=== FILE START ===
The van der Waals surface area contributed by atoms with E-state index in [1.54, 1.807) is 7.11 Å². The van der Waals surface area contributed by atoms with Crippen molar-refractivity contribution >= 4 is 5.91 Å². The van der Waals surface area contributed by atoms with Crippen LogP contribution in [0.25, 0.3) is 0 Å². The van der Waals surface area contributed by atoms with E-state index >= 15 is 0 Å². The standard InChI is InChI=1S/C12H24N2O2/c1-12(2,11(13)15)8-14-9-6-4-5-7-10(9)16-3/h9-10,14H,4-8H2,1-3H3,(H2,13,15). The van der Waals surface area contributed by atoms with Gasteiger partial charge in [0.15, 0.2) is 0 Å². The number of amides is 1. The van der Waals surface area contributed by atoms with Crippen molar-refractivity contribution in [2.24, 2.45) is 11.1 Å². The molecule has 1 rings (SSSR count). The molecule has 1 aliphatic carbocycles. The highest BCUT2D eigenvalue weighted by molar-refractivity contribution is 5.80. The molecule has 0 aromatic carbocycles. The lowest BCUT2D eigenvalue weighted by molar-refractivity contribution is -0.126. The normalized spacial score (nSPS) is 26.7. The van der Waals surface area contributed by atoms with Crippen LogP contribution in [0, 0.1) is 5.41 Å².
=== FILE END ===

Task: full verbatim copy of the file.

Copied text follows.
The van der Waals surface area contributed by atoms with E-state index in [1.54, 1.807) is 7.11 Å². The van der Waals surface area contributed by atoms with Crippen molar-refractivity contribution >= 4 is 5.91 Å². The van der Waals surface area contributed by atoms with Crippen LogP contribution in [0.25, 0.3) is 0 Å². The van der Waals surface area contributed by atoms with E-state index >= 15 is 0 Å². The standard InChI is InChI=1S/C12H24N2O2/c1-12(2,11(13)15)8-14-9-6-4-5-7-10(9)16-3/h9-10,14H,4-8H2,1-3H3,(H2,13,15). The van der Waals surface area contributed by atoms with Gasteiger partial charge in [0.15, 0.2) is 0 Å². The number of amides is 1. The van der Waals surface area contributed by atoms with Crippen molar-refractivity contribution in [2.24, 2.45) is 11.1 Å². The molecule has 1 rings (SSSR count). The molecule has 1 aliphatic carbocycles. The highest BCUT2D eigenvalue weighted by molar-refractivity contribution is 5.80. The molecule has 0 aromatic carbocycles. The lowest BCUT2D eigenvalue weighted by molar-refractivity contribution is -0.126. The normalized spacial score (nSPS) is 26.7. The van der Waals surface area contributed by atoms with Crippen LogP contribution in [0, 0.1) is 5.41 Å².